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British Columbians cast wary eye on continued Hong Kong unrest

The public unrest in Hong Kong dominated international headlines for most of the summer. A series of protests that began over the proposed imposition of an “extradition bill” has continued for more than 100 days.
Paul Wong/Shutterstock

The public unrest in Hong Kong dominated international headlines for most of the summer. A series of protests that began over the proposed imposition of an “extradition bill” has continued for more than 100 days. While the extradition bill has already been withdrawn, the protesters have been steadfast in other demands, including the right to vote directly for Hong Kong’s legislative council and chief executive.

The close ties between British Columbia and Hong Kong cannot be ignored. Many of the almost 400,000 residents of Hong Kong who settled in Canada in the last two decades of the 20th century chose Metro Vancouver as their home. The Tiananmen Square crackdown in 1989 is often cited as one of the reasons that led many to look at Canada, and British Columbia in particular, as a destination.

Even before the protests in Hong Kong began to develop, relations between Canada and the People’s Republic of China were awkward. A February survey by Research Co. showed that 63% of Canadians supported the actions of the federal government after the arrest of Huawei Technologies Co. Ltd. chief financial officer Meng Wanzhou in Vancouver following an extradition request from the United States.

A followup poll, conducted in July, confirmed that two-thirds of Canadians (68%) rejected Huawei’s participation in the development of Canada’s 5G (fifth generation) mobile networks, including four in five British Columbians (81%). When this survey was conducted, Canadians were keenly aware of China’s continued confinement of two Canadians – Michael Kovrig and Michael Spavor – on espionage allegations.

This month, Research Co. asked British Columbians about Hong Kong. The survey allowed for a review of how residents with ties to the region – that is, residents of British Columbia who were born in, have lived in or have travelled to Hong Kong – perceive the latest developments.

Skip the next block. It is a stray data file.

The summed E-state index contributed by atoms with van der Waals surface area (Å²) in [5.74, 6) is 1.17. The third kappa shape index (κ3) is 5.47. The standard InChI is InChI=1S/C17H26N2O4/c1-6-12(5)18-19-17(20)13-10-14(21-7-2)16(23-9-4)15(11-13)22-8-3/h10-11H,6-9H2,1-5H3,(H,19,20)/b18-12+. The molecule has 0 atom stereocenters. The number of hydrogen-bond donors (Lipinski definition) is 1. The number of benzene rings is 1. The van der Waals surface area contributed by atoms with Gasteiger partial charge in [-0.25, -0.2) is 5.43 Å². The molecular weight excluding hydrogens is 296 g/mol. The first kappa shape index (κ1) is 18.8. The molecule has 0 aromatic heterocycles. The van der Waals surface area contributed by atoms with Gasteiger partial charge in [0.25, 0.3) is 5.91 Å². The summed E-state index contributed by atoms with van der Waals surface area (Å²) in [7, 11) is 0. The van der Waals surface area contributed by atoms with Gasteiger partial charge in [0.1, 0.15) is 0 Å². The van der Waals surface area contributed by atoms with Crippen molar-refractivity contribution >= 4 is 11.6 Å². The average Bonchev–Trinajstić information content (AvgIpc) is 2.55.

Across the province, a majority of residents (53%) say they have been following the protests against the extradition bill in Hong Kong “very closely” or “moderately closely.” Among British Columbians who have ties to Hong Kong, the proportion rises to an impressive 81%.

There are differences when British Columbians are asked about how the Canadian government should behave. A third of residents (34%) believe Ottawa should do nothing or avoid getting involved in the situation in Hong Kong. But almost two in five (39%) would “definitely” or “probably” welcome Canada’s support for the protesters. Just over one in 20 British Columbians (6%) thinks our federal government should support the Chinese government.

British Columbians who voted for the BC Liberals and the BC Green Party in 2017 are more likely to urge for neutrality (40% and 44%, respectively) than those who voted for the BC New Democratic Party (NDP) (29%).

In fact, almost half of BC NDP voters (49%) want Ottawa to openly support the protesters, a significantly higher proportion than what is observed among BC Liberals (38%) and BC Greens (35%).

Age is also a factor, with British Columbians aged 55 and over (45%) calling for the federal government to avoid getting involved, compared with 29% for those aged 35 to 54 and 25% for those aged 18 to 34.

This Canadian government has issued stern warnings to other nations. Earlier this year, Canada downgraded its diplomatic relations with Venezuela. Statements from Minister of Foreign Affairs Chrystia Freeland have described the South American country as “sliding deeper into dictatorship” and its government as “an illegitimate regime.”

In any case, half of British Columbians (49%) are worried that the current situation will lead to many residents of Hong Kong moving to British Columbia. In addition, more than three in five British Columbians (62%) believe Hong Kong would be better off today if it had remained under the administration of the United Kingdom.

The wariness of British Columbians towards the People’s Republic of China was unmistakable earlier this year in questions related to Huawei. It is evident again when it comes to the present and future of Hong Kong.

The protests in Hong Kong endure as the Union of British Columbia Municipalities meets this week. There will be a wine-and-dine reception sponsored by the Chinese government. Several Metro Vancouver mayors, including Vancouver’s Kennedy Stewart, Delta’s George Harvie and Port Coquitlam’s Brad West, have said they will not be in attendance for that particular event.

Numbers like the ones featured in this survey should serve as a caution to politicians who see no problem in developing a cosy relationship with this foreign government. The proportion of British Columbians who take China’s side in Hong Kong’s fight for democracy is negligible. •

Mario Canseco is the president of Research Co.

Results are based on an online study conducted from September 11 to September 14, 2019, among 800 adults in British Columbia. The data has been statistically weighted according to Canadian census figures for age, gender and region in British Columbia. The margin of error, which measures sample variability, is plus or minus 3.5 percentage points, 19 times out of 20.